What Beliefs Do You Have That Might Be Wrong?

When I think back on my past, there have been times when I have been wrong. At the time, I thought I was right, sometimes quite fervently so. But then I got new data, or had new experiences, or heard a convincing argument, and so I changed my mind. My beliefs changed.

Related: Listen to an episode of the Intellectual Roundtable Podcast, where Lee and Michael discuss this question: ‘What beliefs do you have that might be wrong?’ We also discuss another question as well, ‘What makes a place feel like home?’

Logically, it seems likely that there is something that I believe right now that is wrong, although of course right now I think it is right. That’s true for all of us.

What beliefs do you have that might be wrong?

Related questions: What do you believe? What is necessary to change your mind? How do we know what we don’t know?


4 thoughts on “What Beliefs Do You Have That Might Be Wrong?”

  1. I believe humans will successfully work to halt, adapt to, and survive climate change. I could be wrong.

    Climate change is currently having devastating impacts on our planet and for its inhabitants. Populated islands are disappearing and coastlines are receding, forcing residents to move and compete for already scarce resources, accelerating the potential for conflict or even wars across the globe. Bugs, plants, and four-legged furry creatures are also being forced to migrate to places with climates closer to their prior homes, bringing with them diseases once not seen in certain areas as well as forcing urban areas to contend with new tenants. In my home, Minnesota, temperature changes and the increase of carbon in the air are adding to the number of days allergens are present. My lungs are not happy.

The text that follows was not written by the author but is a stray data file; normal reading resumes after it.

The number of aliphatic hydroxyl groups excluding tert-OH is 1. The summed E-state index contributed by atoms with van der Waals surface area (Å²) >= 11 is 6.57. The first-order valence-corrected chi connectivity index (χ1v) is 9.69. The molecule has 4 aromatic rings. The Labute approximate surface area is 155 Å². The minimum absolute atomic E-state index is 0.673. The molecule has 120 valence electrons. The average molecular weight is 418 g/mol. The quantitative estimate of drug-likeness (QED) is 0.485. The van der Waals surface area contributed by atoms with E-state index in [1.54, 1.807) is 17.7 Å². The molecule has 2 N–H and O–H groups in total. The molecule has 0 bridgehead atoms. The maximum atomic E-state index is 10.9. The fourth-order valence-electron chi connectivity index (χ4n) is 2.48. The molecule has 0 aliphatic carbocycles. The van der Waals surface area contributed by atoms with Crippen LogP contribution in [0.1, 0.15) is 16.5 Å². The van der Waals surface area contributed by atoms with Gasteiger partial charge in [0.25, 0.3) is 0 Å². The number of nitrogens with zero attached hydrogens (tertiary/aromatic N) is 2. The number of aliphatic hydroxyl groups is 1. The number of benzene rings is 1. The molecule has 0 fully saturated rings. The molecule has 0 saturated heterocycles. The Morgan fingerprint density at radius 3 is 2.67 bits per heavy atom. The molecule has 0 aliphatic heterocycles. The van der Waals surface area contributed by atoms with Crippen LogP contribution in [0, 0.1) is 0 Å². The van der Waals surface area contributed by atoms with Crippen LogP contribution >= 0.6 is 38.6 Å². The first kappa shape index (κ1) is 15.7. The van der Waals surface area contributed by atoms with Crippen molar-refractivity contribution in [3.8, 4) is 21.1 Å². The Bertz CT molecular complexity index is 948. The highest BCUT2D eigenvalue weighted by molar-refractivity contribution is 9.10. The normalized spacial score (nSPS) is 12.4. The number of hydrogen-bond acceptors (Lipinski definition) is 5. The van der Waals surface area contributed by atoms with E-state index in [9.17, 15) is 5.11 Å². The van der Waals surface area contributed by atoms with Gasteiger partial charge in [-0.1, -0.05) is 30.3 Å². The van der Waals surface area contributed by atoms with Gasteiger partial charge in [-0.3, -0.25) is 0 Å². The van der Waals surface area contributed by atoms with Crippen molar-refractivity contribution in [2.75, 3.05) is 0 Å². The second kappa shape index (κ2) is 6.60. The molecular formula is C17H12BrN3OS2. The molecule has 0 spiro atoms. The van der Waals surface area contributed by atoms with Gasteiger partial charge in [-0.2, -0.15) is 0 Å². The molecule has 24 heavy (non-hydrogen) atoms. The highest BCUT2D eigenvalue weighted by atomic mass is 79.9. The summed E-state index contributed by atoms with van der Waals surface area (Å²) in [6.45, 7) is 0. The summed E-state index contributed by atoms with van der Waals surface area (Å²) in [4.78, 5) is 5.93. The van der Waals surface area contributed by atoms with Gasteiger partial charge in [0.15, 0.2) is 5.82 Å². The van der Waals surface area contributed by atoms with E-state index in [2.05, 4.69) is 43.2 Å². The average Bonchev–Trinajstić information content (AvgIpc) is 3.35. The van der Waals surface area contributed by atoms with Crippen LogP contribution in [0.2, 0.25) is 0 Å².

But by disposition, I am a hopeful person when it comes to humanity. Thus, while the federal government is retreating on studying how to reverse (or simply maintain at current levels of) this already-present catastrophe, I am inspired by what other countries are doing and the increase in the private and non-profit sectors’ work here in the U.S. to slow down or hold the line on climate change (e.g. increased use and promotion of renewable energy).

    While some very wise people warn that climate change could bring extinction not just of other species, but humanity itself, I believe we will survive. There will be fewer of us, and we will be living in climates less hospitable than today, but I am confident we will adapt and survive.

    But I could be wrong. Climate change is accelerating. Those working to ameliorate the impacts may not be able to keep up.

    I hope my confidence in humanity’s can-do spirit proves correct.

  2. When I was younger, I believed that people were all basically the same. As I’ve grown to realize that isn’t true, I see how that belief limited my ability to see people for who they are. Today, I try to listen to who people are rather than assume I already know.

  3. I’m a meat eater, and I believe that eating meat is morally justified. But I’m willing to consider the possibility that I’m wrong about that.

  4. I’ve long held the belief that all people have some good in them. These days, I’m struggling with this belief.

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